Para-church Christian Ministries
Para-church Christian Ministries
Are Board of Directors, Elders still responsible to Titus 1 and 1 Timothy 3?
by Larne Gabriel October 2,2020
In Church conflicts or sin, regarding both the congregants and elders, God’s Word gives specific instructions on dealing with those issues. We clearly see that in the “Rebuking an Elder” and “Church Discipline” articles. But today we find not all ministries are centered around the local church. In many cases they are extensions of the church, but their focus is on a larger potential audience and support base than any one church could offer. The examples we see are Salvation Army’s ministry to the poor, prison ministries, facilities for unwed mothers or mission sending organizations. These are great mission outreaches but require both capital and labor to provide those services, much more than most churches feel they could provide. With their independence these ministries can easily cross denominational lines thus providing a synergy to their targeted outreach.
Sadly, we also find some ministries that are nothing more than christian themed businesses that were established under the IRS tax exempt status (503c-1) and the applicable state nonprofit laws. Everything produced is sold or charged an entry fee. Scripture is clear that a workman is worthy of his hire and elders are due a double portion, but nowhere in scripture is the Gospel sold.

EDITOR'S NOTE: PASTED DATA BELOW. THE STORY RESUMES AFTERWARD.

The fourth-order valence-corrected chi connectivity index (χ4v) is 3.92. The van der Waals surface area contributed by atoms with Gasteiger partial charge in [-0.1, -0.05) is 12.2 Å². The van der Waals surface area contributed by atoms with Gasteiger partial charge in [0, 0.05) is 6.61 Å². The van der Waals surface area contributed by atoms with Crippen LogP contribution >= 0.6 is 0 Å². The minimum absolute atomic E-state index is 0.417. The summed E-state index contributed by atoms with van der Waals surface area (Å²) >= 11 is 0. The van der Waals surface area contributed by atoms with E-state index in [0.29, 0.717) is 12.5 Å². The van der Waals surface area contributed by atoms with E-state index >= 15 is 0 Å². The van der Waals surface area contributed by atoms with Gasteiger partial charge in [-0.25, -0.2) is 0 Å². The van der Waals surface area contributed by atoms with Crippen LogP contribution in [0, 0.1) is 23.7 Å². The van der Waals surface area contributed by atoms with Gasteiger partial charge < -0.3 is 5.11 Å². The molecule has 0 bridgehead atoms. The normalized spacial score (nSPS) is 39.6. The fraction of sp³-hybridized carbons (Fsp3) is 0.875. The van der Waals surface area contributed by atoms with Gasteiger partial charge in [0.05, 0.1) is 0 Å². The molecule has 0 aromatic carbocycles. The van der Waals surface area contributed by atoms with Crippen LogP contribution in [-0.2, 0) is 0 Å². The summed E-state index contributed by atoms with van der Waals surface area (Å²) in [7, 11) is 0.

In Acts 8 we clearly see the reference to those seeking to profit from the Gospel in verses 9-25 regarding Simon the magician. Clearly, he sought to profit from participating in sharing of the Gospel. The severity of Peter’s rebuked and stern judgement can be seen with Peter’s words, “May your silver perish with you, because you thought you could obtain the gift of God with money! 21 You have neither part nor lot in this matter, for your heart is not right before God. 22 Repent, therefore, of this wickedness of yours, and pray to the Lord that, if possible, the intent of your heart may be forgiven you. 23 For I see that you are in the gall of bitterness and in the bond of iniquity.(ESV)” Sadly, in Simon’s response in asking to be spared from Peter’s judgement, we see no mention of his repentance and he disappears from the pages of Scripture.
We see three contrasts above, the Church, true sacrificial ministries, and ‘christian” businesses that are name only ministries. The governance of the first we find in scripture, but what about the other two. No where do we find them, since today’s nonprofits are a product of modern society and tax codes. The problem lies in the governance of those last two entities. In their formation the state requires a Board of Directors in setting up the nonprofit corporation, these positions are often initially filled with early supporters of the ministry, by either finances or time or are friends of the founder. Yet since they are required government positions, those selected might not have fulfilled all the elder qualifications found in Titus 1 or 1 Timothy 3.